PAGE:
My existence has been wrought by a perpetual state of identity crisis that reaches its pinnacle on August 14 every year. Before the green flags flying at full mast on the flagpoles lining Karachi's Clifton beach, fluttering atop government buildings and state cars; the green fairy lights; the green paper banners speckled with crescents and stars — the patriotic spirit within me is pervaded with guilt that stems from a cloistered, well-hidden shard of my soul that struggles to identify with Pakistan, that yearns for family and loved ones that have been wrenched apart by a border, which has broken and battered the hearts of many.
My family identifies themselves as speakers of Urdu, natives of Lucknow. Its choice of identity tends to raise eyebrows within our parochial society and sends muffled whispers rippling through crowds.
What throws me into a bigger conundrum — and is perhaps, the root cause of my state of disarray — is my mother's cancelled Indian passport.
Born and bred in Mumbai, she married my father — a Pakistani — in 1990 and moved to Karachi where she surrendered her Indian citizenship once I was born.
Our preference for an identity that binds us to our Indian roots is primarily associated with the fact that unlike most Indian families that migrated to Pakistan at or post-partition, my family voluntarily chose not to.
And although my great-grandfather, Chaudhry Azimuddin Ashraf of Barabanki, was closely associated with Maulana Abdul Bari of Firangi Mahal, who had ties with the Muslim League, the need to migrate to Pakistan never arose.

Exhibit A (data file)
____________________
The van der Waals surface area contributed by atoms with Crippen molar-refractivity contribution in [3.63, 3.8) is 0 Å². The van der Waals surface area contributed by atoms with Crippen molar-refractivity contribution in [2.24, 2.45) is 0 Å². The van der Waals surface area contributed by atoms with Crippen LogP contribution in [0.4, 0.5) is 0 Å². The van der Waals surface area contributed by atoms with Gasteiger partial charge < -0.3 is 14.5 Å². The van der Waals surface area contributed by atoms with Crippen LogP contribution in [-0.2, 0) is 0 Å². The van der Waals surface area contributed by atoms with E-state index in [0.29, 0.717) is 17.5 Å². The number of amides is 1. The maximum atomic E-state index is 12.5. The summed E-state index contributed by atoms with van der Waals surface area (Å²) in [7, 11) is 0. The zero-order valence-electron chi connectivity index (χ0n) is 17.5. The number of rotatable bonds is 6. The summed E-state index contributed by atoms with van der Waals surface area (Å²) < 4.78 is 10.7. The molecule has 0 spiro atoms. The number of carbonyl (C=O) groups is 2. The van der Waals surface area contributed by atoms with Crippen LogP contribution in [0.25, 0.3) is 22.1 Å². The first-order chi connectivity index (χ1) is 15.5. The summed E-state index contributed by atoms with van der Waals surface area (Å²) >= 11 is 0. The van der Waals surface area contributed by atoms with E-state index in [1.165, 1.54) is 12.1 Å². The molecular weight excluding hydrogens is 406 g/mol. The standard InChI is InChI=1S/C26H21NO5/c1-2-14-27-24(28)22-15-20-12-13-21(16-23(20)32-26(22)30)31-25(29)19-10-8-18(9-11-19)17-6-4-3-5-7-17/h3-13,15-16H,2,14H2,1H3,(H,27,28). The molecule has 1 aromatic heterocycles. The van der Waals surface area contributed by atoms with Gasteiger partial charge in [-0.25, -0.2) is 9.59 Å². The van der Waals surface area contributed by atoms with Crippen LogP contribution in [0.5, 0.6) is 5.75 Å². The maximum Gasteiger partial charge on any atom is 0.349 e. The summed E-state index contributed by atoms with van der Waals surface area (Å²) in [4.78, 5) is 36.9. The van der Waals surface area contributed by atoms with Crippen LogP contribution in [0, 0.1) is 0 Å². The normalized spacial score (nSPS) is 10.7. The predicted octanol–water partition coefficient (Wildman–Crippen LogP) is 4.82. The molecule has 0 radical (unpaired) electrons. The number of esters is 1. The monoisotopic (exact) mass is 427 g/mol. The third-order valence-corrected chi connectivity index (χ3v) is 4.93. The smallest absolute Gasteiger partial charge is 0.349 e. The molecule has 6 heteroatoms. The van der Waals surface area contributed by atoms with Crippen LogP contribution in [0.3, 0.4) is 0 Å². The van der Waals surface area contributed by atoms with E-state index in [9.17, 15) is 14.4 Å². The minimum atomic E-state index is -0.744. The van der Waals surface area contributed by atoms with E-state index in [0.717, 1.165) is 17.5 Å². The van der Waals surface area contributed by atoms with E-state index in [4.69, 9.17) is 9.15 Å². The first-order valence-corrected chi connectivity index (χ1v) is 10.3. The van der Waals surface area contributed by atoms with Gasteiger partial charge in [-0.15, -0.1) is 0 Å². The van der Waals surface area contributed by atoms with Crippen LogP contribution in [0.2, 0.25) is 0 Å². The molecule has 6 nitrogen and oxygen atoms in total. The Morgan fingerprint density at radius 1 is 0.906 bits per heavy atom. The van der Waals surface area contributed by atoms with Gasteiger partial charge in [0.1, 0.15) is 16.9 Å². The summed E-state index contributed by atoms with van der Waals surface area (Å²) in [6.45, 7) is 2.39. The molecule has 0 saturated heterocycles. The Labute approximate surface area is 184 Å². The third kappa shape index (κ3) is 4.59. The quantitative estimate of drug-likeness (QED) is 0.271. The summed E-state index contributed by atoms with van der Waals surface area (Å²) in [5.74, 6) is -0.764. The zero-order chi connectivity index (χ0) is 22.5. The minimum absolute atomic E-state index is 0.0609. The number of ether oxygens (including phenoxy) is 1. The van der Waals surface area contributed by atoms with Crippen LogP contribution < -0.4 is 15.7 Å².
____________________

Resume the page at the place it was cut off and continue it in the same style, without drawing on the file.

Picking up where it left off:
In the words of my paternal grandmother, "We were content and prosperous. Migrating to Pakistan only meant losing all our land, wealth and prestige and starting all over again on a blank slate."
More than three-quarters of my extended family resides in India. We travel to India almost every year and struggle our way through the prolonged and tedious visa process for Pakistanis. In 2003, we endured a nine-hour transit in Dubai with a three-month-old in tow, as direct flights between India and Pakistan had been cancelled.
Since the age of three, I have watched my mother painstakingly fill out Indian visa forms every year. And year after year, she faces the challenges and invisible barriers that make travelling to the country where she was born and bred, an urge in despair.
I have seen her dejection when she talks about her severed mobility to where her twin and younger sisters live and meet often and miss her as much as she misses them, and to where her aging mother resides alone in a palatial home where once peals of melodious laughter filled the summer air and now, emptiness sinks into nooks and corners — the tormenting consequence of distance.
For my family, the border between India and Pakistan has borne nothing but tears and heartaches.
Our identity as Pakistanis has been an impediment to family unions and our choice to identify ourselves as speakers of Urdu and natives of Lucknow — holding on to the fraying strings that represent our past, almost refusing to come to terms with reality — is an element of insignificant consequence.
The Express Tribune